Anemia and dyslipidemia often occurs in premenopausal women. This study investigated the association between dietary patterns and anemia among dyslipidemic women in Taiwan. This study recruited 22,631 dyslipidemic women aged 20–45 years between 2001 and 2015. The dietary assessment was collected by a validated food frequency questionnaire. The biochemical data including blood lipids, red blood cells, hemoglobin, hematocrit, and C-reactive protein (CRP) were retrieved from the database. Women with a combined high plant diet (HP) and low animal diet (LA) were associated with a lower prevalence of obesity (11.7%), central obesity (16.0%), high total cholesterol (16.4%), and high low-density lipoprotein cholesterol (11.9%), and had lower hemoglobin (12.9 ± 1.4 g/dL), hematocrit (38.8 ± 3.6%), and CRP levels (20.6 ± 31.4 nmol/L). The low plant diet (LP) + high animal diet (HA) pattern was negatively associated with moderate to severe anemia (OR: 0.76, 95% CI: 0.64–0.92, p = 0.004) compared to the low plant diet (LP) + low animal diet (LA) pattern. However, the HP + LA pattern was positively correlated with moderate to severe anemia (OR: 1.22, 95% CI: 1.04–1.43, p = 0.015). In conclusion, a low plant and high animal diet plays a role in preventing anemia development among dyslipidemic women.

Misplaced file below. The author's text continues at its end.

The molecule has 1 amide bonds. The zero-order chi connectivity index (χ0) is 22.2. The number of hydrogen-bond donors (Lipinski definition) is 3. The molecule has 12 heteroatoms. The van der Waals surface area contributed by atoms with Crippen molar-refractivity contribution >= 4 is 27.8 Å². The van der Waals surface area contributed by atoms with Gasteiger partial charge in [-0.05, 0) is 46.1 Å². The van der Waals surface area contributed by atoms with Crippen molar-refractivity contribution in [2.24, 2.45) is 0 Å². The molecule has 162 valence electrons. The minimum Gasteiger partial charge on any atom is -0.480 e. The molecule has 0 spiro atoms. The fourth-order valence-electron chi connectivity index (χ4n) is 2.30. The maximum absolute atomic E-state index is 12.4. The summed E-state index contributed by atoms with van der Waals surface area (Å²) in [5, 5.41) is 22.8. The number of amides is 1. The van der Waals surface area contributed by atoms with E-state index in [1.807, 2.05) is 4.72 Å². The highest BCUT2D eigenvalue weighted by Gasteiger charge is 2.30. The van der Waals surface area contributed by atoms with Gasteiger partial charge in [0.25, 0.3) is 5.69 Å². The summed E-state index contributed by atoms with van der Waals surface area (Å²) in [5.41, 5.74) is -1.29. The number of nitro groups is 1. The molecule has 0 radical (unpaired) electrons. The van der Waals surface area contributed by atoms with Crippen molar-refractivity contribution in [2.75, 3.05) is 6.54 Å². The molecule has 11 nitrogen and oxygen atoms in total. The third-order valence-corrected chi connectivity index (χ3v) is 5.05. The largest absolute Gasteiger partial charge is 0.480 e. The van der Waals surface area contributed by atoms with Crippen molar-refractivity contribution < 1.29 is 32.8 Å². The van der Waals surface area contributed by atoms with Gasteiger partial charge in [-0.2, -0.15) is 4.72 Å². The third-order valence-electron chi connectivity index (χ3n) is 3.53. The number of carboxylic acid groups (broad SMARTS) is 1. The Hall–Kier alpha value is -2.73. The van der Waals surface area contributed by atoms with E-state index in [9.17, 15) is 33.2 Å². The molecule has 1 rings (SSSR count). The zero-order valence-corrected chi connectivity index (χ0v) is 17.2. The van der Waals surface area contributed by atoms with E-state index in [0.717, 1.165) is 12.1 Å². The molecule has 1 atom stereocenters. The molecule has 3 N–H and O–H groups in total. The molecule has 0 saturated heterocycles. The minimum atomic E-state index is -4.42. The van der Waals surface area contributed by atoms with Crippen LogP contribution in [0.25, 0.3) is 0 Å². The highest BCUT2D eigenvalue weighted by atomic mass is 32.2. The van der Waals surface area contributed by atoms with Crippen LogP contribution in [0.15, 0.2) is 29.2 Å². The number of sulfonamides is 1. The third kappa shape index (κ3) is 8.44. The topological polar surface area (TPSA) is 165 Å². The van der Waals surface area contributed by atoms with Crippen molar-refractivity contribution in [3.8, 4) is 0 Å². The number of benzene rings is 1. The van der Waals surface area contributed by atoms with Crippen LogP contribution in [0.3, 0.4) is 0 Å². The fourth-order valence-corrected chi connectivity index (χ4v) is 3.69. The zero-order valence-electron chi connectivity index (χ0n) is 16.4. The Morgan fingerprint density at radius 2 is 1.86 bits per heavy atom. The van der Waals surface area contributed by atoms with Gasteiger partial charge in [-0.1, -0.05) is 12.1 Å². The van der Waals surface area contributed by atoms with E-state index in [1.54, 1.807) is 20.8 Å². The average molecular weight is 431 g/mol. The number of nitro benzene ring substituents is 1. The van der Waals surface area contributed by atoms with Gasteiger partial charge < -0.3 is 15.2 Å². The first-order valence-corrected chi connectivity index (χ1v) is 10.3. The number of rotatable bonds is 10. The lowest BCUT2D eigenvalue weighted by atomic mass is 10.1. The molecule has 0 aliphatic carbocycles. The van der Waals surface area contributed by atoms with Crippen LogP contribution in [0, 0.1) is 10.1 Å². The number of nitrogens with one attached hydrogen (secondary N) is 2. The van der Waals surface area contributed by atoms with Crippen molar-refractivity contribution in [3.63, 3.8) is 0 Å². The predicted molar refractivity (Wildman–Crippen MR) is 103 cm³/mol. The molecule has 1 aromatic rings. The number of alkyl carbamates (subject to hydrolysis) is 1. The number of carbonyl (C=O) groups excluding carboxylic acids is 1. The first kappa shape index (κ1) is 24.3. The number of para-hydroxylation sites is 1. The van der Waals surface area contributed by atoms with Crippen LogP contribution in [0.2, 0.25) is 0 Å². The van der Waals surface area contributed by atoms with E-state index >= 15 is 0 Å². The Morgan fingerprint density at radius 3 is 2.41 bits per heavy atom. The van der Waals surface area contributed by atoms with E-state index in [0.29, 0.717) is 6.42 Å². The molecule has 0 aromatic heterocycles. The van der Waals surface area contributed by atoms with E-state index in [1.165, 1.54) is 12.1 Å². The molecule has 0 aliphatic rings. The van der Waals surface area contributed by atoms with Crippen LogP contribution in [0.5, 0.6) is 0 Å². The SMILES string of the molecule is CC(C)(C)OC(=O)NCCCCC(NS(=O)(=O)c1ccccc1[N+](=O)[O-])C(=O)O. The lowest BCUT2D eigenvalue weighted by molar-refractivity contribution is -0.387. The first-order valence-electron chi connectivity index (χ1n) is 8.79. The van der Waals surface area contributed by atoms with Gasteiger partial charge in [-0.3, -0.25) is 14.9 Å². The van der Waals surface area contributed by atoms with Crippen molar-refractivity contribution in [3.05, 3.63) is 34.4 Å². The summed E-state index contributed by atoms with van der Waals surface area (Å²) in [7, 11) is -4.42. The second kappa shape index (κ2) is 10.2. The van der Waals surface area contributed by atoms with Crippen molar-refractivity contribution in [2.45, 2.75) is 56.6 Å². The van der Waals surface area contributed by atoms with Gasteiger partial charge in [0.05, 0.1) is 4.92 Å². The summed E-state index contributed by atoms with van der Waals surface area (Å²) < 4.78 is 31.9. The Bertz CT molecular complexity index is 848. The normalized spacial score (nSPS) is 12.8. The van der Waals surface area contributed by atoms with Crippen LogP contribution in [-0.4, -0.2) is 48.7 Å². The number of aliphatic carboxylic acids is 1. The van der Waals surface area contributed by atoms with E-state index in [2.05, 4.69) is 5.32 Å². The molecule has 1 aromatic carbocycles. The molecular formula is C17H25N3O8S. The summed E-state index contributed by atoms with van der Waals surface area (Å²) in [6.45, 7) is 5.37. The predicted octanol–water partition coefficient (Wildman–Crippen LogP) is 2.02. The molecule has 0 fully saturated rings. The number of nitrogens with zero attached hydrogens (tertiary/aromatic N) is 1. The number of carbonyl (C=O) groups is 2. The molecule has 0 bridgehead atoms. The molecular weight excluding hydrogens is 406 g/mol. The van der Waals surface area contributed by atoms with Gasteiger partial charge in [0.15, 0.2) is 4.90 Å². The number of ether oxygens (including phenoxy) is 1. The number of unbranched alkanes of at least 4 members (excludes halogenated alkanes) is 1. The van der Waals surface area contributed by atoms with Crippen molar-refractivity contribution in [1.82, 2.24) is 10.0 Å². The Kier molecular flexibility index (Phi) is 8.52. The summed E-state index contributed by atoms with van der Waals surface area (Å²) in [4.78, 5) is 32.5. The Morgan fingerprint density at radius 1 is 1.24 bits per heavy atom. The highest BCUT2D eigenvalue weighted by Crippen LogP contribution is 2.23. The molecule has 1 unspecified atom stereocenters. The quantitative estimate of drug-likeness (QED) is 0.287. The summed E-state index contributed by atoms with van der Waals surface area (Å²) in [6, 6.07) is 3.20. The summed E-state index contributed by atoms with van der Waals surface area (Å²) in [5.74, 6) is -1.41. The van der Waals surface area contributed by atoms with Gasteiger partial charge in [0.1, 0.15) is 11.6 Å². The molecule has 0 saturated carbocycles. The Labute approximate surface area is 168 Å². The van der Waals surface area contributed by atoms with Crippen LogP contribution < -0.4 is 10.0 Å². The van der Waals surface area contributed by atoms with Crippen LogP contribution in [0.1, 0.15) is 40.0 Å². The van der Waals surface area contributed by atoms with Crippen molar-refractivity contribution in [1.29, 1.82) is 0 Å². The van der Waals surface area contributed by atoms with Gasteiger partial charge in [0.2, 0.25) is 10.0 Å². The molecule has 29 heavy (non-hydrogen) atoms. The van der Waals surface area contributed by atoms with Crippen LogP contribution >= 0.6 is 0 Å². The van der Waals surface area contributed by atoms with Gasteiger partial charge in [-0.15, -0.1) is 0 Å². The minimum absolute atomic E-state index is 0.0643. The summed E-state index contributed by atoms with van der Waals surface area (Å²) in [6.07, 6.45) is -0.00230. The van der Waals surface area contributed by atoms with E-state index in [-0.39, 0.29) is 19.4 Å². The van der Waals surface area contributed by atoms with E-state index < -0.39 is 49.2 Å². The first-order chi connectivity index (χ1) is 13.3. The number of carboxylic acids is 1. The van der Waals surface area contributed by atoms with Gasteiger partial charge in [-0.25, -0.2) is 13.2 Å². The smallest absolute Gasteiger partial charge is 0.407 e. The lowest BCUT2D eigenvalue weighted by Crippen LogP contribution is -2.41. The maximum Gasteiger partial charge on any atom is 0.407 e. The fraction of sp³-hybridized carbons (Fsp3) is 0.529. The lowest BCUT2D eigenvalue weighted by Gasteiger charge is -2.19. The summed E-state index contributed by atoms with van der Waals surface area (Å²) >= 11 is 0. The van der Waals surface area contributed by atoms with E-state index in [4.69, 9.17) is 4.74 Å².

|Journal||International journal of environmental research and public health|
|Publication status||Published - May 2022|
- animal diet
- plant diet
ASJC Scopus subject areas
- Public Health, Environmental and Occupational Health
- Health, Toxicology and Mutagenesis